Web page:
A box cutter is a small, handheld, bladed tool, usually with a plastic housing, used to cut corrugated cardboard and packing tape. It is similar to, but not exactly like, a utility knife or Stanley knife. The main difference is that the box cutter will have a single, long blade that is scored in sections along its length. When the top of the blade gets dull, you use a pair of pliers to snap it off and use the fresh razor-sharp section of blade below it.
Because of the thin, strong, and extremely sharp blade, and the excellent, full-hand grip they provide, box cutters slice through cardboard and the strongest reinforced tape like butter. They are frequently used in shipping and receiving departments of retail stores and manufacturing facilities both to open boxes, and to break them down so they can be stored flat. The rest of us will typically get one in a packaged 100-peice tool set.
A box cutter should always be used razor sharp. They are not designed to be sharpened, rather their extremely cheap, disposable blades are intended to be snapped off and discarded when they start showing signs of wear. A dull knife is a dangerous knife, because it can slip out of the item you wanted to cut and into something you don't want to cut — like, for example, your arm — so don't be stingy discarding worn tips.
When using a box cutter, remember to always cut away from yourself, and away from other people nearby, in case of slippage. The handle is meant to be gripped in the whole hand for maximum leverage. There will be a locking slide adjuster to set the depth of the blade in the side. The segmented blade should only extend one or two segments out from the handle, any more and the blade will be too weak and could snap from lateral pressure. Always set the lock before cutting, and always retract the blade and lock the slider before putting it down or in your pocket between uses. The slider and lock are designed to be easy to adjust and lock one-handed using the thumb.
Cutting a Box
Be careful not to cut too deeply into the box you are opening, or you may damage the items inside. The first way most people try to use a box cutter is to slide it along the tape between the two top flaps of the box. This is effective, but it is also very easy to damage the contents this way. My preferred method is to cut the tape about 1/8 inch (2-3 mm) to the side of the seam, scoring one of the flaps instead of cutting between them. This cuts enough of the tape so that the remaining narrow portion over the seam will pull free easily, while maintaining a protective layer of cardboard between the knife and the contents. You will also need to insert the blade under the flaps to cut the tape free from the sides.
Do not cut here Cut here
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Opening a box
Boxes store much more conveniently when broken down to lie flat. To break down a box with a box cutter, simply flip it over after you have emptied it, and cut the tape on the other side. Since the box is empty at this point, it is often more convenient to cut between the flaps this time. The box will then collapse over on itself at the corners.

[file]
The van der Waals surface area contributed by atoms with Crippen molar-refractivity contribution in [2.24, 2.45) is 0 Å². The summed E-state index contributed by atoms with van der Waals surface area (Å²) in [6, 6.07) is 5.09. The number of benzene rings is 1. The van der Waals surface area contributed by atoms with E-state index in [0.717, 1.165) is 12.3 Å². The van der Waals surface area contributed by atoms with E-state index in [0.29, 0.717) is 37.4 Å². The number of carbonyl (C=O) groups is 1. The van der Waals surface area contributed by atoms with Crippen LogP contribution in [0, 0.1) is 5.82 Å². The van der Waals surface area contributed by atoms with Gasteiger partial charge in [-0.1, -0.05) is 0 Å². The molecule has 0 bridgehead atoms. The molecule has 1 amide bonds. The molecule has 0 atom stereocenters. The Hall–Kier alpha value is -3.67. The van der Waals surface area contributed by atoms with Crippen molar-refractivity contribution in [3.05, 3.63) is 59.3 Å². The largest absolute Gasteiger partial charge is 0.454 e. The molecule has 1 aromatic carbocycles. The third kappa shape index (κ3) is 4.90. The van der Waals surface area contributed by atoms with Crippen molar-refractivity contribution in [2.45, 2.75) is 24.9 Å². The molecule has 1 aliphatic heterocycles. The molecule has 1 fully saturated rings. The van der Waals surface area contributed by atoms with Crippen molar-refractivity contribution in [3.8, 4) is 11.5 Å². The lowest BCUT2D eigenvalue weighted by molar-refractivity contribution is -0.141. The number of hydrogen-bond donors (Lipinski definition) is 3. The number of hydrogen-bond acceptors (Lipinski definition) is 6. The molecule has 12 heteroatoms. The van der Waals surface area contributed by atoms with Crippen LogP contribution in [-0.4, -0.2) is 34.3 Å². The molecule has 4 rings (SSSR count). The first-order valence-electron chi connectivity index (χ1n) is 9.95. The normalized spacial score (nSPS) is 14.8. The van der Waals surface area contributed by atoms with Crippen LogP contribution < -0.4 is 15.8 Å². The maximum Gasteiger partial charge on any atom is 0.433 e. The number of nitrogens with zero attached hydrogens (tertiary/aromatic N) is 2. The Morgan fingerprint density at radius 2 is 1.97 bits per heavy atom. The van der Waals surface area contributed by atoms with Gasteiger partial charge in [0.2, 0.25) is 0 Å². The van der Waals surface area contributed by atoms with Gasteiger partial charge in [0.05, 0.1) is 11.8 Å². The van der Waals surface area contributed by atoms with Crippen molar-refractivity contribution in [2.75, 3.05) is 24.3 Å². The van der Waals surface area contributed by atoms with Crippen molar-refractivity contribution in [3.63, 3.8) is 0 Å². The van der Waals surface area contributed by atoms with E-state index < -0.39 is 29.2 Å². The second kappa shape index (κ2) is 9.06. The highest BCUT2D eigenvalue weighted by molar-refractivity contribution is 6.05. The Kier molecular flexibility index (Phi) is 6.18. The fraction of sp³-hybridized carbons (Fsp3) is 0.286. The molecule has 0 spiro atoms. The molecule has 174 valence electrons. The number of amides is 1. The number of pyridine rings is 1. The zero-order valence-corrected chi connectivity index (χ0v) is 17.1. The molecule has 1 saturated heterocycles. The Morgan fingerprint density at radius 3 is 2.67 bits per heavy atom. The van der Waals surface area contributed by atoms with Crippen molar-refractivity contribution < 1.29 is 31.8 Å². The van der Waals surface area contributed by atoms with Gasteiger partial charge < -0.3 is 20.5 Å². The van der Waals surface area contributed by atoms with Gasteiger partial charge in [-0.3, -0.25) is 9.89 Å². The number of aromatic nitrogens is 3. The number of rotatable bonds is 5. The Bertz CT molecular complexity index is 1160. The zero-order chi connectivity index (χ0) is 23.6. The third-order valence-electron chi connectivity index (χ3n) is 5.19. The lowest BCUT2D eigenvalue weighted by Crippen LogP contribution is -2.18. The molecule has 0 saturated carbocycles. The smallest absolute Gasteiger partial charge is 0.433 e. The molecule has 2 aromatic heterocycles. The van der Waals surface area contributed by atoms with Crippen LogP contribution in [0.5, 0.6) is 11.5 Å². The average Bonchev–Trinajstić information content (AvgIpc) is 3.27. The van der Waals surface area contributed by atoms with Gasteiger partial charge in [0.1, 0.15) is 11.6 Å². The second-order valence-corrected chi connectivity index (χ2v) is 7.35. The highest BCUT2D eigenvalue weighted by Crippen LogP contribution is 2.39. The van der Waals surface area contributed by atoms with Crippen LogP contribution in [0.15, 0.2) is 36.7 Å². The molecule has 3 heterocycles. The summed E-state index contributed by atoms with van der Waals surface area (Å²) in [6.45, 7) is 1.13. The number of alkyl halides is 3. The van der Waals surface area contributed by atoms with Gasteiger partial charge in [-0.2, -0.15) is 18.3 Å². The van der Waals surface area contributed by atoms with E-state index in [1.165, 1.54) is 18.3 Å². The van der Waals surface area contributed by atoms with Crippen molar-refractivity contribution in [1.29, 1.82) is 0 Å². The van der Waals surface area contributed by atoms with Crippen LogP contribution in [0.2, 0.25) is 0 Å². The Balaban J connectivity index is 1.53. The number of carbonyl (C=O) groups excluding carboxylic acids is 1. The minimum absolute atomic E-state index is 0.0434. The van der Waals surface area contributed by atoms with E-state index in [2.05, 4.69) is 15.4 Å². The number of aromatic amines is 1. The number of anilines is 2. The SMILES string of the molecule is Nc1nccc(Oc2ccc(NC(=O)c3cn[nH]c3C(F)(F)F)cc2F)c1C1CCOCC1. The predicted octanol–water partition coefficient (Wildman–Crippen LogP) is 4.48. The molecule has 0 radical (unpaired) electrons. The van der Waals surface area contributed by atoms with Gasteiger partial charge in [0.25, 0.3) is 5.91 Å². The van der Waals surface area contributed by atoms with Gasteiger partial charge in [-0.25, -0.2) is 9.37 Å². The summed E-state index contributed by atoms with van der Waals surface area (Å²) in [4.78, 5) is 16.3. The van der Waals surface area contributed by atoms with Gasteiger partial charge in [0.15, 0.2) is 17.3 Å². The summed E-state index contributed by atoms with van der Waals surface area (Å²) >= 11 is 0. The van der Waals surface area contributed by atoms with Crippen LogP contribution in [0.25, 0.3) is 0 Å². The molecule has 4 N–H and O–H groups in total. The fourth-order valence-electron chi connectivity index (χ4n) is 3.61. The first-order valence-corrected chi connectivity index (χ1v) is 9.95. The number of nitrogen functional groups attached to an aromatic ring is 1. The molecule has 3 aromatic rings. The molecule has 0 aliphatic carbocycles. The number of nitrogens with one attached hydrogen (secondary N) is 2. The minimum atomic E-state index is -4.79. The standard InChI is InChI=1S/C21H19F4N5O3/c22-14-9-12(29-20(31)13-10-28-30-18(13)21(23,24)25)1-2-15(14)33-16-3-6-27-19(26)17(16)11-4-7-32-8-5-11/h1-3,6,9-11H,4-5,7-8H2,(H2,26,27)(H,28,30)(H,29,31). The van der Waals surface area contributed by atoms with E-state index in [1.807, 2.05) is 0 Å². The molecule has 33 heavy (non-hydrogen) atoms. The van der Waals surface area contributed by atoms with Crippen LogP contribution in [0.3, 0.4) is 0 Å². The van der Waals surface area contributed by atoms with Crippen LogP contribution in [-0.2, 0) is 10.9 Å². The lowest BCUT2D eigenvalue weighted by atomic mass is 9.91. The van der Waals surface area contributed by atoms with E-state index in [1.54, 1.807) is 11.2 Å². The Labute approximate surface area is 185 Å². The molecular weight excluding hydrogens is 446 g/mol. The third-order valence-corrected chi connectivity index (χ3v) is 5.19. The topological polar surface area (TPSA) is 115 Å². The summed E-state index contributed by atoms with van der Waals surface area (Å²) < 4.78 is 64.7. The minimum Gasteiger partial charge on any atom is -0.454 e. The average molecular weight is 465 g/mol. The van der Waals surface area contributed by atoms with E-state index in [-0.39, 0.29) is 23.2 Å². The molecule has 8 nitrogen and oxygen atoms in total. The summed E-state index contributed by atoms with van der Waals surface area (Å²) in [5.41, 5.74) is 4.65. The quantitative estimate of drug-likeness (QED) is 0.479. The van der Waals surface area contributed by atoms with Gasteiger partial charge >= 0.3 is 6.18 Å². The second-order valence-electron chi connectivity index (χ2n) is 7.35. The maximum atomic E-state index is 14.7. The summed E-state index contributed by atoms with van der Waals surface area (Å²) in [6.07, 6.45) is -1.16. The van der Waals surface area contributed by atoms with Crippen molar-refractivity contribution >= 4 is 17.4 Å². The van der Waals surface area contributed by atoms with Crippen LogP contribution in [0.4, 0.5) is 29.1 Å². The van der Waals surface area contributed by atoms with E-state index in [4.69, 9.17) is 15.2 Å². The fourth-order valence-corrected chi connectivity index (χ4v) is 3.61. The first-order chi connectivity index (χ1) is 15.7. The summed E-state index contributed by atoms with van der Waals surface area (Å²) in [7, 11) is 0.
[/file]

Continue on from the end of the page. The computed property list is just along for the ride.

Although this works for most box designs, some boxes are not simply folded flaps taped together at the seam. It may be necessary to cut the cardboard itself to break down some boxes, and the box cutter does this almost as easily as cutting tape. As a general rule, you should not have to use a sawing motion to cut through the cardboard, it should slice smoothly through the box material without much resistance. As soon as this is no longer the case, snap off the top segment to expose a fresh, razor-sharp edge.
Most tools, when wielded inappropriately, can be weapons. This is especially true of bladed tools, including box cutters. Because they are common tools, they are easy to carry and conceal and do not arouse much suspicion. With the blade retracted, they are safe and convenient to carry in a back pocket or other easily accessible location on one's person. The one-handed operation makes it easy to flick the blade out quickly as an ersatz switchblade.
Although most often used as instruments of vandalism, box cutters were the weapons used in two extremely high-profile attacks in 2001 and 2004.
The more famous, and deadly, of the two was of course the September 11th attacks on New York City and Washington, D.C., in which hijackers reportedly used box cutters to take control of four commercial jets and successfully ram three of them into the Pentagon and the two main towers of the World Trade Center. Approximately 3,000 people were killed.
The other incident was notable and shocking due to the age of the attacker and victim when contrasted with the extreme brutality of the event. On June 1, 2004 an eleven year old girl who has come to be known as Nevada-tan killed a classmate with a box cutter in an empty classroom of their elementary school in Japan. She slit the wrists and throat of the victim and let her bleed to death.
Due to incidents like this, box cutters have started to arouse suspicion when seen in inappropriate settings, such as in airports and schools. They are easy to identify because the plastic handle is typically a bright yellow or orange color. Although a box cutter is a second-rate weapon at best, most people do not walk around armed and are therefore at an extreme disadvantage when confronted with a weapon of any kind.